The Overstory by Richard Powers
My rating: 5 of 5 stars
Yesterday, I posted the following to Facebook: "Just finished The Overstory by Richard Powers. On first impression I'm thinking it is the greatest and most important American novel since Beloved."
Already, over the weekend as my husband and I were away celebrating our anniversary and I be up early reading the novel on the porch of the B&B, I had said to him, "This may be one of the great American novels."
After posting that, I read some reviews to see what others had to say. Most reviews, of course, were glowing, with a few negative. Nathaniel Rich wrote "He has the courage and intellectual stamina to explore our most complex social questions with originality, nuance, and an innate skepticism about dogma. At a time when literary convention favors novelists who write narrowly about personal experience, Powers’s ambit is refreshingly unfashionable, restoring to the form an authority it has shirked."
Writing for the Kenyon Review, Aatif Rashid said, "But what if character wasn’t the only thing fiction could be about? What if a novel could be about other things instead—the world, science, ideas, the environment? In his 2018 novel The Overstory, which recently won the Pulitzer Prize, Richard Powers demonstrates that a novel doesn’t have to come down to human emotion—and even argues that from a moral point that, given our world’s impending environmental doom, perhaps it shouldn’t."
Here is a big novel of ideas making a moral point. Normally that would sound awful, like reading Bunyan, but in this case it works, in a way that Steinbeck could make it work. And, as the comments above point out, while de-centering the human character. Besides the rare wonderful novel about an animal, like Watership Down, the novel is almost exclusively about human character development, but not here. This novel is about trees and forests. The idea, the moral point, is compelling and persuasive.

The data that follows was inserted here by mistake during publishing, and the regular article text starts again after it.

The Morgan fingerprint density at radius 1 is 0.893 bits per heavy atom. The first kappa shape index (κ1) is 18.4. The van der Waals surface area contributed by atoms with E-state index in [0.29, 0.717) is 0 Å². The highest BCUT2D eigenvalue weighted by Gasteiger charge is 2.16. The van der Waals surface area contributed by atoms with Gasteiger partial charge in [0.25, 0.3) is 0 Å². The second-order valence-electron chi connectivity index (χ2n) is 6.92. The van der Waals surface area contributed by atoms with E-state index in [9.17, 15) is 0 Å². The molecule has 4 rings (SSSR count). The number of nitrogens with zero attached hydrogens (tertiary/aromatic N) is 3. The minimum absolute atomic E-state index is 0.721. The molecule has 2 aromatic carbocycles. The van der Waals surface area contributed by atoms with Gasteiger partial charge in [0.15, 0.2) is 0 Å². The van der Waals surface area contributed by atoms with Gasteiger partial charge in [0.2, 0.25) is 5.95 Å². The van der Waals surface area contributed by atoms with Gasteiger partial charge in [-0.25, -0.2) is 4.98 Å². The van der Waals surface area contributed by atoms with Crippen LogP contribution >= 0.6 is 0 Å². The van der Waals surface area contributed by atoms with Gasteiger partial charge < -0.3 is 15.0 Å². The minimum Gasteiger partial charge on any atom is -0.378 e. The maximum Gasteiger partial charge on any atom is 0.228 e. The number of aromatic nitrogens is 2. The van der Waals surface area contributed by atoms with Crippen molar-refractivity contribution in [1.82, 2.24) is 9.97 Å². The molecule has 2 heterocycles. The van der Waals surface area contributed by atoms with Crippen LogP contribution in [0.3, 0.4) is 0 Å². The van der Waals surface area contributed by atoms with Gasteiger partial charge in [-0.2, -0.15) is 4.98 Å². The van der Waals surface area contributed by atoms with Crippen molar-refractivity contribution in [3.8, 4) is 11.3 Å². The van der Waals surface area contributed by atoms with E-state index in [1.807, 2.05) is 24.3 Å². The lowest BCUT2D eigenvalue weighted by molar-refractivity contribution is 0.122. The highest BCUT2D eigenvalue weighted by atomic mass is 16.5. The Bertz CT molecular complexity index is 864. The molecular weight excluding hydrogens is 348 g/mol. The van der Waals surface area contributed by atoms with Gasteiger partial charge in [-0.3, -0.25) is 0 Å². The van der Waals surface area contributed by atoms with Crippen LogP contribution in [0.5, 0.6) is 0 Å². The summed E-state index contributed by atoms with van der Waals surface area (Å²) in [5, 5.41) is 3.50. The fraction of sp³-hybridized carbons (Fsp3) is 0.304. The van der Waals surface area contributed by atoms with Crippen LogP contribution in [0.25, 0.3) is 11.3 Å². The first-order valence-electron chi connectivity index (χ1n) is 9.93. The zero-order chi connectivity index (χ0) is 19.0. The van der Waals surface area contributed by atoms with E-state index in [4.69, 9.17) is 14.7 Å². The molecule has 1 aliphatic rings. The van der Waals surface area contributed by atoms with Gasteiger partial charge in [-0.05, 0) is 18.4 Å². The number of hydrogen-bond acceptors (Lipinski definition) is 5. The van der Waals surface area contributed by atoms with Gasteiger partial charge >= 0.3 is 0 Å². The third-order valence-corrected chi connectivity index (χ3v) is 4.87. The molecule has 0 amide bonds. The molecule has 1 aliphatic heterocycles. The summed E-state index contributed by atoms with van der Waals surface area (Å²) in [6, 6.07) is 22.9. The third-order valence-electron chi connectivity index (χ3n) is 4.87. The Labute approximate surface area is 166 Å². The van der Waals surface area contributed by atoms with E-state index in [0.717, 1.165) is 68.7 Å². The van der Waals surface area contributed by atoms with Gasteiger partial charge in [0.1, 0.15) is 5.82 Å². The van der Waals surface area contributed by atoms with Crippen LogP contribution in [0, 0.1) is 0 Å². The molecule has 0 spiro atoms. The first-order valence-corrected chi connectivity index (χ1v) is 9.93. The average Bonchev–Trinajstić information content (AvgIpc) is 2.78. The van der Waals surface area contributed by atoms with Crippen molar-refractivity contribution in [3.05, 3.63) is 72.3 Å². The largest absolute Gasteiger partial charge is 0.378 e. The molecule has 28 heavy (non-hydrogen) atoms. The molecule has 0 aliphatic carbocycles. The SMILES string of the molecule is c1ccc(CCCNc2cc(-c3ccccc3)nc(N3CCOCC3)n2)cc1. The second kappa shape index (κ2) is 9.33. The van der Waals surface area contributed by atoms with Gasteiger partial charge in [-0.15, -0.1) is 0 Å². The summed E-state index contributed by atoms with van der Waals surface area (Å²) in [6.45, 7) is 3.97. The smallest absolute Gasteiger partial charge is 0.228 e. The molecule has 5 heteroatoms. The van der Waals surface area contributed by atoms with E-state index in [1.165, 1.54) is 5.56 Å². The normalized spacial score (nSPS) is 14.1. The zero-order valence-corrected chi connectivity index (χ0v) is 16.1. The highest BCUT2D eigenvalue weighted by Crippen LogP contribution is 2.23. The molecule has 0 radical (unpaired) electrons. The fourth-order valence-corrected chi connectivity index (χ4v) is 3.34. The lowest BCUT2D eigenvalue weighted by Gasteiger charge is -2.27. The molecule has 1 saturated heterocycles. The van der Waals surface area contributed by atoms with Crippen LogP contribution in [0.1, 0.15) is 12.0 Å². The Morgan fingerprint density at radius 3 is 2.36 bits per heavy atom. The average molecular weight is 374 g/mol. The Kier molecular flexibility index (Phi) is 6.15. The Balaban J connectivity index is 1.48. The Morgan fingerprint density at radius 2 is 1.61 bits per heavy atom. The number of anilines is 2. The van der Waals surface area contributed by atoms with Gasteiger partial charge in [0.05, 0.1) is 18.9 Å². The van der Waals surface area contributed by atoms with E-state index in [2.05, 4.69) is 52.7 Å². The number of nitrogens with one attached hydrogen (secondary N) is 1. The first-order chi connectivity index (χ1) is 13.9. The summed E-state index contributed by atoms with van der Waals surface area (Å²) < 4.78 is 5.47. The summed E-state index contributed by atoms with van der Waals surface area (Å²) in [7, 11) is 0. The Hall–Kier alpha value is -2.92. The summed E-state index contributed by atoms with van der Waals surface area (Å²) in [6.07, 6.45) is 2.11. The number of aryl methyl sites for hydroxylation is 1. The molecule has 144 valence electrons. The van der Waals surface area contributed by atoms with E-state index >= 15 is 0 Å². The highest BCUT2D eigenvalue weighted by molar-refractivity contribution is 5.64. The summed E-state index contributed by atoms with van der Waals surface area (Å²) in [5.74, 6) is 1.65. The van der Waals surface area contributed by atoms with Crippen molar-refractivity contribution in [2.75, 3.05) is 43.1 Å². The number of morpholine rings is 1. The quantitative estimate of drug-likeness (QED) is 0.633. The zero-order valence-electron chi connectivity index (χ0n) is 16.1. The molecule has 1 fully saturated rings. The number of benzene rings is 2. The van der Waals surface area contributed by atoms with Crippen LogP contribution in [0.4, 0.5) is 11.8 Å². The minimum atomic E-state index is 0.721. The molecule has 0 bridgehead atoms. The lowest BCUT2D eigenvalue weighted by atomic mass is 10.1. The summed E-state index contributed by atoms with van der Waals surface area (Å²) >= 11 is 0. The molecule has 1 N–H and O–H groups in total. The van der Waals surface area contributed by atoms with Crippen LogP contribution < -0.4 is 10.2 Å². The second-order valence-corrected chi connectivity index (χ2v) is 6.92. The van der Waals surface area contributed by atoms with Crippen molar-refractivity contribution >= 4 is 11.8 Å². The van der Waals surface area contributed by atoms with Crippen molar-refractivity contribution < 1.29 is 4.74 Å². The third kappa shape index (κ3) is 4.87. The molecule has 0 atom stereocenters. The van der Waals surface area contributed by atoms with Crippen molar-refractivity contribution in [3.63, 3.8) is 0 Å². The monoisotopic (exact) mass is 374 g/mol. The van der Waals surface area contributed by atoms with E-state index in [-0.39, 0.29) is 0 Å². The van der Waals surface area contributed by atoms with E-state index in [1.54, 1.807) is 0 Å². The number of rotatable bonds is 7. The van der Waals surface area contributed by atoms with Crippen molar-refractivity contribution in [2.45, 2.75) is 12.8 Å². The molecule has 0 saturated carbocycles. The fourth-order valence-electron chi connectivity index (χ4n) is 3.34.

All contained within captivating story and told with exquisite prose. Consider this excerpt:
The photos hide everything: the twenties that do not roar for the Hoels. The Depression that cost them 200 acres and sends half the family to Chicago. The radio shows that ruin two of Frank Jr.’s sons for farming. The Hoel death in the South Pacific and the two Hoel guilty survivals. The Deeres and Caterpillars parading through the tractor shed. The barn that burns to the ground one night to the screams of helpless animals. The dozens of joyous weddings, christenings, and graduations. The half-dozen adulteries. The two divorces sad enough to silence songbirds. One son’s unsuccessful campaign for the state legislature. The lawsuit between cousins. The three surprise pregnancies. The protracted Hoel guerrilla war against the local pastor and half the Lutheran parish. The handiwork of heroin and Agent Orange that comes home with nephews from ‘Nam. The hushed up incest, the lingering alcoholism, a daughter’s elopement with the high school English teacher. The cancers (breast, colon, lung), the heart disease, the degloving of a worker’s fist in a grain augur, the car death of a cousin’s child on prom night. The countless tons of chemicals with names like Rage, Roundup, and Firestorm, the patented seeds engineered to produce sterile plants. The fiftieth wedding anniversary in Hawaii and its disastrous aftermath. The dispersal of retirees to Arizona and Texas. The generation of grudge, courage, forbearance, and surprise generosity: everything a human being might call the story happens outside his photo’s frame. Inside the frame, through hundreds of revolving seasons, there is only that solo tree, its fissured bark spiraling upward into early-middle age, growing at the speed of wood.
This is the sort of novel that might just change a reader. On Sunday as my husband and I hiked through a forest in Missouri, I kept telling him tidbits of the novel, for I was seeing the forest in a new way.
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